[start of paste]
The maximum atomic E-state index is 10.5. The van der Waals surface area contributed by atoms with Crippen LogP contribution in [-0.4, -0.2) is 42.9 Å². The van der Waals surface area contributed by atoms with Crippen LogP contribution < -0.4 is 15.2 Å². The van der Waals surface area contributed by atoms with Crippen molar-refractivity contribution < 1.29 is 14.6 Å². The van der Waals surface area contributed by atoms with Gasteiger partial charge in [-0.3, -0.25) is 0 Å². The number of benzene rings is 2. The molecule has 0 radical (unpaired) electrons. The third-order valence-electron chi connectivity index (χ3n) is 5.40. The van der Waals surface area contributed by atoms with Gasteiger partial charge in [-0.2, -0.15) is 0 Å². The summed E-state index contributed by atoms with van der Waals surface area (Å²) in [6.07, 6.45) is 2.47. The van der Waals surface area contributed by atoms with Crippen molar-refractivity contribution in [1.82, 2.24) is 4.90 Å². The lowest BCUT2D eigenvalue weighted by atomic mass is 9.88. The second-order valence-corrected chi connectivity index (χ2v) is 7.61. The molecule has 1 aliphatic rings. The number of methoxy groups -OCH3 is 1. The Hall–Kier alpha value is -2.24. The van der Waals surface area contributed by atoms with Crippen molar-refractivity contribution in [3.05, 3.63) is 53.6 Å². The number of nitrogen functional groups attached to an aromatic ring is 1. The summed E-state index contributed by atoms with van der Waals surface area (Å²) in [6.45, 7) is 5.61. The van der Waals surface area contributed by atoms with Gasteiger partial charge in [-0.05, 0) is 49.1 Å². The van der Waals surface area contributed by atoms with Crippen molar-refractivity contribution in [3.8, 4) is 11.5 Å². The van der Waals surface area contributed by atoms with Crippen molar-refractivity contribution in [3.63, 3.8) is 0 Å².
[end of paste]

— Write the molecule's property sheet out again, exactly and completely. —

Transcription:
The maximum atomic E-state index is 10.5. The van der Waals surface area contributed by atoms with Crippen LogP contribution in [-0.4, -0.2) is 42.9 Å². The van der Waals surface area contributed by atoms with Crippen LogP contribution < -0.4 is 15.2 Å². The van der Waals surface area contributed by atoms with Crippen molar-refractivity contribution < 1.29 is 14.6 Å². The van der Waals surface area contributed by atoms with Gasteiger partial charge in [-0.3, -0.25) is 0 Å². The number of benzene rings is 2. The molecule has 0 radical (unpaired) electrons. The third-order valence-electron chi connectivity index (χ3n) is 5.40. The van der Waals surface area contributed by atoms with Gasteiger partial charge in [-0.2, -0.15) is 0 Å². The summed E-state index contributed by atoms with van der Waals surface area (Å²) in [6.07, 6.45) is 2.47. The van der Waals surface area contributed by atoms with Crippen molar-refractivity contribution in [1.82, 2.24) is 4.90 Å². The lowest BCUT2D eigenvalue weighted by atomic mass is 9.88. The second-order valence-corrected chi connectivity index (χ2v) is 7.61. The molecule has 1 aliphatic rings. The number of methoxy groups -OCH3 is 1. The Hall–Kier alpha value is -2.24. The van der Waals surface area contributed by atoms with Crippen molar-refractivity contribution in [3.05, 3.63) is 53.6 Å². The number of nitrogen functional groups attached to an aromatic ring is 1. The summed E-state index contributed by atoms with van der Waals surface area (Å²) in [6.45, 7) is 5.61. The van der Waals surface area contributed by atoms with Gasteiger partial charge in [-0.05, 0) is 49.1 Å². The van der Waals surface area contributed by atoms with Crippen molar-refractivity contribution in [3.8, 4) is 11.5 Å². The van der Waals surface area contributed by atoms with Crippen molar-refractivity contribution in [3.63, 3.8) is 0 Å².